The acceptance of the privilege in Zubaydah is no cover-up for the CIA
Based on a declaration submitted by the director of the CIA, the Supreme Court concluded that the government had properly invoked the state secrets privilege. Critics of the Zubaydah decision have seized on the dissent by Justice Gorsuch, who clearly entertained doubts that the invocation of the privilege served any purpose other than attempting to shield the CIA’s activities from scrutiny. In Gorsuch’s view, the majority decision reflected excessive deference to the executive branch, and it was essential that courts carefully assess the need for the privilege against “the competing powers that Articles I and III have vested in Congress and the Judiciary.”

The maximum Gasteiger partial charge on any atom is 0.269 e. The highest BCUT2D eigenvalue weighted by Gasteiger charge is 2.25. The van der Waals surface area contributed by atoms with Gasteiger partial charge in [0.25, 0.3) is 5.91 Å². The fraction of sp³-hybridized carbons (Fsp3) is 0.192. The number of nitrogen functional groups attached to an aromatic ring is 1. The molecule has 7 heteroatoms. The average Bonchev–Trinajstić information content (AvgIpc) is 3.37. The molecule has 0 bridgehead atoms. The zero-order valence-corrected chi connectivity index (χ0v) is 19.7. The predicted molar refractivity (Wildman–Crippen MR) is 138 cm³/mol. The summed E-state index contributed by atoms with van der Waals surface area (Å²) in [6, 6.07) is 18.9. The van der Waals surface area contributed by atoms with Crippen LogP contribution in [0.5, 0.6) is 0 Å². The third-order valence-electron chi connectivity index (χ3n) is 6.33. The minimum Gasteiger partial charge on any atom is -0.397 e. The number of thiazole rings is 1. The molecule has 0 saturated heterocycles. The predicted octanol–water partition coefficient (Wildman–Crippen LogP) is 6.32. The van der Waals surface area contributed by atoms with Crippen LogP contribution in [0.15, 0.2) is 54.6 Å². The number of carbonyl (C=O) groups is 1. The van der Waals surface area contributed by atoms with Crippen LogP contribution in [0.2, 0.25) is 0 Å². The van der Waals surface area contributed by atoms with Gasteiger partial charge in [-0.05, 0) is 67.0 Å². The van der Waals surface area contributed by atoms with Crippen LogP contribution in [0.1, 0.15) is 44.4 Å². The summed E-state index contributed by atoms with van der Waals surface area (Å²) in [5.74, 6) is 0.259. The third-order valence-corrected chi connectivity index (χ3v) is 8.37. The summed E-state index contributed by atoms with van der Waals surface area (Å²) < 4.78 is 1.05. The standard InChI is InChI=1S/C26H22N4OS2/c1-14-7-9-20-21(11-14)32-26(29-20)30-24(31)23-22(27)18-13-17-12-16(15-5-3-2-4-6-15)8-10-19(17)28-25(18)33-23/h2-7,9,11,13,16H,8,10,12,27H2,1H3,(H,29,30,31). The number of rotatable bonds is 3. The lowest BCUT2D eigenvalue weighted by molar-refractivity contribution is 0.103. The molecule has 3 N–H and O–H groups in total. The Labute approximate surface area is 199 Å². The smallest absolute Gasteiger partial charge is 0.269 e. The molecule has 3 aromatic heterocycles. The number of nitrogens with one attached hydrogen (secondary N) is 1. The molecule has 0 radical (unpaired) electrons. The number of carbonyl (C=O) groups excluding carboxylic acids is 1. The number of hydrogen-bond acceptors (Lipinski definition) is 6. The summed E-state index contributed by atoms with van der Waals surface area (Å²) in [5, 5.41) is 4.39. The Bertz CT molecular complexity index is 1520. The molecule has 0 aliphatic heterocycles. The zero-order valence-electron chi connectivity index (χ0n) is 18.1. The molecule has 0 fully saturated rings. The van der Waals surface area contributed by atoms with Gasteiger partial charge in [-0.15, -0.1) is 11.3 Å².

With all due respect to Justice Gorsuch who has been a lawyer and judge but has never worked in intelligence or foreign policy, the standards applied by the Court’s majority in addressing the privilege issue reflect the appropriate balance between the “competing powers” created by the Constitution. Frankly, it is unclear what Gorsuch contemplates a lower court doing to avoid “excessive deference” once the government properly invokes the privilege. In Zubaydah, for example, should the federal district judge have compelled the appearance of the director of the CIA and interrogated him as to the sensitivity of the information the government sought to protect? If so, what expertise would the judge have brought to the task of evaluating the level of harm that might result from the disclosure of facts revealing the nature and scope of the clandestine and diplomatic activities in which the U.S. government engages with a foreign power? Again, affording all respect that might be due, federal courts rarely possess the institutional competence needed to properly assess the myriad elements at play in a situation where the government has properly asserted the state secrets privilege.